Stefan Hell is credited with having conceived and applied the first viable concept for breaking Abbe’s diffraction limit in a light-focusing microscope. He is a scientific member of the Max Planck Society and a director at the Max Planck Institute for Biophysical Chemistry in Göttingen, Germany, where he currently leads the department of nanobiophotonics.
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  • Video: STED Microscopy at Turku BioImaging

    Today, Turku BioImaging embraces state-of-the-art imaging technologies - and of course this includes STED microscopy. In this video the background, principles and inventors of STED super-resolution microscopy as well as the applications STED microscopy is used for in Turku are explained.
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  • STED and GSDIM: Diffraction Unlimited Resolution for all Types of Fluorescence Imaging

    This article gives an overview of two different types of superresolution techniques. Stimulated emission depletion (STED) microscopy is a versatile and fast method that is based on point scanning microscopy – usually an extension of a confocal microscope. Ground state depletion imaging (GSDIM) is a parallel recording widefield approach that explores inherent switching of fluorochromes and typically comes with a TIRF microscope. The two methods use very different approaches to reach the same goal: to see more details in light microscopes than possible when diffraction limited.
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  • Widefield Super-Resolution with GSDIM

    Great advancements in biology have been possible by using fluorescence microscopy. So far, the resolution of the images was limited due to physical constraints. In the past couple of years, new methods evolved circumventing these limitations and bringing fluorescence microscopy to a new level of resolution, boosting the possibilities in science with fluorescence microscopes.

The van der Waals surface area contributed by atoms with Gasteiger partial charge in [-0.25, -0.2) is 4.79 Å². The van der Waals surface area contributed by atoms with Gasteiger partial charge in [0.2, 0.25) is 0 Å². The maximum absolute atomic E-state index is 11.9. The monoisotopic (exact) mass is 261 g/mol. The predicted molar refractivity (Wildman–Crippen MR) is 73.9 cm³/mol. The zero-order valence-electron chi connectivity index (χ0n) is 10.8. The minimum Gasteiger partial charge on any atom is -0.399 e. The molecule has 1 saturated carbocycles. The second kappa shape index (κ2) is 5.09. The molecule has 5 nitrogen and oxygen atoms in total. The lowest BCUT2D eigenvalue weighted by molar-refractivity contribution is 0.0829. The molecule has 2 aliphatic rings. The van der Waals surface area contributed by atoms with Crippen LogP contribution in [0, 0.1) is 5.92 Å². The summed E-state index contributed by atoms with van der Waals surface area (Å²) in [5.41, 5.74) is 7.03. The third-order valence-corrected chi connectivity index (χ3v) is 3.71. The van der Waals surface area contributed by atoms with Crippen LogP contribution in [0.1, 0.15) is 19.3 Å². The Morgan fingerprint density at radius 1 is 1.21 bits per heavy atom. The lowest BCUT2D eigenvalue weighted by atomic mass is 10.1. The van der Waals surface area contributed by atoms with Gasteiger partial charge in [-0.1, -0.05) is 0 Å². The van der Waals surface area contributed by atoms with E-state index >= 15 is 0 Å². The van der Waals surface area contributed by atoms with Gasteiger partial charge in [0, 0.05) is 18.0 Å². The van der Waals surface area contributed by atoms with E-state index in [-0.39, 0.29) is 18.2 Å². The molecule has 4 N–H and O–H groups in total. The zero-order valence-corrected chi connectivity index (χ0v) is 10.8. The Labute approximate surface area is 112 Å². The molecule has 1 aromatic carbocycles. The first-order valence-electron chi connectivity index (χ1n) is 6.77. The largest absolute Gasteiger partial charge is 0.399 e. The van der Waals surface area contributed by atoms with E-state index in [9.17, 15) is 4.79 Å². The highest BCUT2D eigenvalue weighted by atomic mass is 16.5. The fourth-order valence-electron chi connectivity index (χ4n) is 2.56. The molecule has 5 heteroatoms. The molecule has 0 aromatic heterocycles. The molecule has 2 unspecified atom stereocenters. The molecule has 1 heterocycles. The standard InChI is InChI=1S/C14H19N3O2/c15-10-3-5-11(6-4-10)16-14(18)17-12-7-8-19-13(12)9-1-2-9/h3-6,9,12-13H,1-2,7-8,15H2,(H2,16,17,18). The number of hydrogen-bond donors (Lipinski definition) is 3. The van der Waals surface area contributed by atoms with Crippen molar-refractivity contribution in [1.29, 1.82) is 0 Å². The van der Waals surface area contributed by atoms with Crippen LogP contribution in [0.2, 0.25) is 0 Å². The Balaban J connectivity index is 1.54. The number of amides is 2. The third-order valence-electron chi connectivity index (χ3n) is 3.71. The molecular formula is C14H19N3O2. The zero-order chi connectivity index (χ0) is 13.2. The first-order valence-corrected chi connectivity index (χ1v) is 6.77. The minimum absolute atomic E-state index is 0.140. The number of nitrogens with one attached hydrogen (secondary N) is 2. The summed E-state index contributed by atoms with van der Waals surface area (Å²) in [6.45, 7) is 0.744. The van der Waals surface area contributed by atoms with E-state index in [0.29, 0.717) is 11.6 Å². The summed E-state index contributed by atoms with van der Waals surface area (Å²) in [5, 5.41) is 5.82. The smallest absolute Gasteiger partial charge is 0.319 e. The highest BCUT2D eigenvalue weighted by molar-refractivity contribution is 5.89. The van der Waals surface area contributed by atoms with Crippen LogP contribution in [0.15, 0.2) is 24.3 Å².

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  • Depletion and Emission Beam Paths in STED Microscopy

    STED is one technology, and it requires already additional beam-routings as compared to pure fluorescence imaging. The Leica TCS SP5 offers configurations with STED, confocal and multiphoton imaging in the very same instrument. This unique concept unites technologies of super-resolution fluorescence, multichannel confocal fluorescence, multiphoton-excited fluorescence and second-harmonic or higher order nonlinear image generation. The various beam-paths are shown and explained in this tutorial.
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  • Stimulated Emission Depletion (STED)

    Among the new super-resolution technologies, stimulated emission depletion (STED) is the most versatile concept. Whether the sample is tissue, e.g. muscle striation details, classical cytoskeletons, nuclear proteins, yeast or bacterial details: STED serves for understanding structure and function by showing the very finest details.